How to Talk to Youth Athletes & Game Day Tips
Parents enjoy watching children participate in team sports throughout their youth. Watching youth athletes play with other kids on the field or the ice allows the opportunity to see kids grow and develop and utilize their skills and physical attributes to achieve a common goal.
Of course, in the midst of excitement and other emotions, either before or after a game, adults may find themselves giving advice about upcoming plays, pointing out mistakes made by players, or simply talking endlessly to about the performance. And, while this may lead to a positive outcome in some cases, on other occasions it can lead to hurt feelings and negative reactions.
Ultimately, it is important to understand that there are certain guidelines you may wish to follow when speaking to youth athletes. Consider these suggestions the next time you strike up the conversation, and don’t hesitate to follow these game day tips when helping youth athletes get ready for a competition.
Let the Athlete Talk
Perhaps one of the best ways to interact with youth about sports, especially before or after a big game or match, is by letting him or her initiate the conversation. And for many adults, this can be incredibly difficult; often we have the urge to begin telling youth athletes how wonderful we think he or she performed, or what we thought of the plays on the field. However, doing so may make the child uncomfortable if he or she is not yet ready to talk about the game; they may be embarrassed about an error he or she made on the field, he or she may be sad about a loss, or may have other things on his or her mind that are more pressing. Either way, youth athletes initiating a talk about the game or his or her performance signifies that he or she is ready for a discussion.
Be Open with Your Questions
One of the easiest ways to lose a child’s interest while talking about sports is by asking yes or no questions about the game. For example, many will ask athletes if they enjoyed the game. In many cases the youth athlete may have had a blast, but this question is only asking for a yes or no, and nothing more.
Instead of asking this type, stick with more open-ended questions; for example, ask how he or she felt before coming out after halftime, or what went through his or her mind when the team took the lead. This type of questioning encourages self-expression and is more likely to lead to an elaborate answer.
Listen as Often as Possible
You may have so many different things to tell athletes about the sport that he or she loves. You might have a host of experiences to talk about from your youth, or you may want to tell him or her how to better execute a play on the field.
But here, silence may be golden. To be sure, allowing athletes to discuss his or her experiences from on or off the field allows them to express feelings to you openly, and is a way to allow you two to bond. There is a time to provide athletes with advice and retell stories from your past, but make sure that he or she has ample time to talk as well.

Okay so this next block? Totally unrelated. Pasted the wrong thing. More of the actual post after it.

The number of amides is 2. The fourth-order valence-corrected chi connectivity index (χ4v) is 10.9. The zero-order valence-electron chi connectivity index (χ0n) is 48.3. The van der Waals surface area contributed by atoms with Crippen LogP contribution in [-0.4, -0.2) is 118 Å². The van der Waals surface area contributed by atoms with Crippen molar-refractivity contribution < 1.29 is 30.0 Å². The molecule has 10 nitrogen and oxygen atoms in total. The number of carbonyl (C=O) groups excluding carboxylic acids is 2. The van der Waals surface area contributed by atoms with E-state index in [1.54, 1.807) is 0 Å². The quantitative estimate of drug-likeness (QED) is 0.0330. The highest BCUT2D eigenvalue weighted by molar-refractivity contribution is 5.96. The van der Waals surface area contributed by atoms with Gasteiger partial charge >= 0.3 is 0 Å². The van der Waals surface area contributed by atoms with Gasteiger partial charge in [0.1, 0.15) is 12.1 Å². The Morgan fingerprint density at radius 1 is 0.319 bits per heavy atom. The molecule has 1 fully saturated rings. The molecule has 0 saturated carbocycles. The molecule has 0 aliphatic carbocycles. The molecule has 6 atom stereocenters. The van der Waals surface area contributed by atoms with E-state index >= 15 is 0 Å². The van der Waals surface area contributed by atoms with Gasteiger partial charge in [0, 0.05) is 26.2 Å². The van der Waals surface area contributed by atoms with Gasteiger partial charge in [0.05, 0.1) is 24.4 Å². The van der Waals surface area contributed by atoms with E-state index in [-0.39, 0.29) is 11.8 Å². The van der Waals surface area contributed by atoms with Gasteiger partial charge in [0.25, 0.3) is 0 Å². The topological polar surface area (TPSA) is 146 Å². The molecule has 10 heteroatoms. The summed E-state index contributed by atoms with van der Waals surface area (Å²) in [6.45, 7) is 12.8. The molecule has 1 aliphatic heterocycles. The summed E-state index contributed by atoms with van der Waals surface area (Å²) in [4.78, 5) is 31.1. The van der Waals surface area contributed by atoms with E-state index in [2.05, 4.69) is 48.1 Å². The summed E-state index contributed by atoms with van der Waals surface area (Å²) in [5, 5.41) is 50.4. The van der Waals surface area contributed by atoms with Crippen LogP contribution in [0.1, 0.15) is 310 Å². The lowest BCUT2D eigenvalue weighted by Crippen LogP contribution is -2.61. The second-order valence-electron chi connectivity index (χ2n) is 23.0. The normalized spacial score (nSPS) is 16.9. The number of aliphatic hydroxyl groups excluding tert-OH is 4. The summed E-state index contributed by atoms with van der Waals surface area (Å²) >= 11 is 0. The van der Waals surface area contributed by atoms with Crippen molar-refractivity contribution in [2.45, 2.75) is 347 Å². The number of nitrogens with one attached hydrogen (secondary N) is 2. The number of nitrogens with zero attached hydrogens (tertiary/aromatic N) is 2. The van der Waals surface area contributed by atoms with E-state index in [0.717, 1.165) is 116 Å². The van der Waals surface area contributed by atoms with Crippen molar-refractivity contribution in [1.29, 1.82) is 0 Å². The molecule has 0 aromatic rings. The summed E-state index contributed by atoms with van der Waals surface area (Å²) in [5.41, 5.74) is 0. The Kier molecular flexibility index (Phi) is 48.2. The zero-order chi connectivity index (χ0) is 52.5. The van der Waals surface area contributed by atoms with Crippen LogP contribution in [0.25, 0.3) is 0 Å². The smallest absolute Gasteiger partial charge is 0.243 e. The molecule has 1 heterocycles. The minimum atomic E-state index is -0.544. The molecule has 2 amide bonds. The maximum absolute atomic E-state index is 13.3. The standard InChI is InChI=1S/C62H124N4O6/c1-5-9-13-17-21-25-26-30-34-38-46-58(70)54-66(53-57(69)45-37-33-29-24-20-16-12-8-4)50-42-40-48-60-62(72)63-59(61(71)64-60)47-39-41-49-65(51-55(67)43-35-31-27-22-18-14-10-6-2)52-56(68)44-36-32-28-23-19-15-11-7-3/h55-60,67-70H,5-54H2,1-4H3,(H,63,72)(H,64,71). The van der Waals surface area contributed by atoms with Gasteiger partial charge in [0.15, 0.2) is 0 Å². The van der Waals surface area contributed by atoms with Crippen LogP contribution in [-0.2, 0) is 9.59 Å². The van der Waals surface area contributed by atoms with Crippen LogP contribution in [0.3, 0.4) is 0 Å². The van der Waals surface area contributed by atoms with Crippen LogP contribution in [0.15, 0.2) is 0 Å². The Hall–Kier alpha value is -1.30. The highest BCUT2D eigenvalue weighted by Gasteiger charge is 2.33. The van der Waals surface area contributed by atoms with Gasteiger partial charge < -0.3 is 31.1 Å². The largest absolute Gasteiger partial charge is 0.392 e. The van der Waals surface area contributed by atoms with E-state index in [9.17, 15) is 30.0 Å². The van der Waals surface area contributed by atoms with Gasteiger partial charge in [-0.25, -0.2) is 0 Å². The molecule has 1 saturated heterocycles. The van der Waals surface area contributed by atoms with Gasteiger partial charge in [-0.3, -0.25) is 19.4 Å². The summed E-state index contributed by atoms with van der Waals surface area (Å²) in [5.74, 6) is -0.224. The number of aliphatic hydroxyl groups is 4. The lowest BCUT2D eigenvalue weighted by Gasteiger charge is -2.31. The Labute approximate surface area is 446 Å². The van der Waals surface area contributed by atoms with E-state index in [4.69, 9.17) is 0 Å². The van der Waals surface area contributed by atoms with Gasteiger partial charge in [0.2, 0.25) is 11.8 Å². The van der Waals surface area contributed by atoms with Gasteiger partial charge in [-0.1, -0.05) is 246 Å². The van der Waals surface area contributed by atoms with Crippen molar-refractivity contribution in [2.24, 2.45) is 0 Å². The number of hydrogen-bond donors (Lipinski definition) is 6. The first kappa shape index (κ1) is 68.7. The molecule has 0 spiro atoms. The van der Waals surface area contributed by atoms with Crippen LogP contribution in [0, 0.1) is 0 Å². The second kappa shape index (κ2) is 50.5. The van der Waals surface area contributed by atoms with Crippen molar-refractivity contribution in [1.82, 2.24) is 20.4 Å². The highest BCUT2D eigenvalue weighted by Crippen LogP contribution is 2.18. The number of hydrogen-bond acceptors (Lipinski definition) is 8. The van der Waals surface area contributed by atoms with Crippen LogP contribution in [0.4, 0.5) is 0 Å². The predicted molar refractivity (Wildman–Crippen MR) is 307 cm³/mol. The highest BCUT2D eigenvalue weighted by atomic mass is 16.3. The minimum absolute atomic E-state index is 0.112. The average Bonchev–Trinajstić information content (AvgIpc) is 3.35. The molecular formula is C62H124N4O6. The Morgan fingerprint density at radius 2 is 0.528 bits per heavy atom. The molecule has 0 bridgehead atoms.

Consider These Tips for Game Day
Have a big game coming up this month? Then it’s important to keep certain considerations in mind when talking to youth athletes.
To begin, before the game make sure that he or she knows that you are proud and that you support him or her no matter what. And continue to be supportive throughout the game, cheering for them regardless of what happens. This also means that you should refrain from attempting to coach on the sidelines; while you may think you are helping, this ultimately undermines the authority of the actual coaches of the team.
Once the game is over, remain positive and allow athletes to initiate a conversation about the game. Also, remain respectful and thank both the coaches and the officials for helping out during the game. Doing so will help demonstrate good sportsmanship.
Have a Great Game
Talking to youth athletes before or after a big game requires patience and care. To help, follow simple guidelines both before and after an upcoming game and get ready to cheer athletes on to a championship.
Does team unity mean wearing the same Jerseys or simply standing together to report to the coach or having a team name but lacks in complete unity and support amongst each other.
Team unity happens when there is social unity and task unity.
Social Unity – means when the team spends time and good relationship together even outside the court and gels along well. Feeling of belongingness and affection towards each other.
Task Unity – Believes in playing a complete biased game, treats their competent fairly and unity amongst each other in the game. Members are aware of their role, strength and personal contribution in the game which will help them achieve it as a team. They respect and support every team member equally.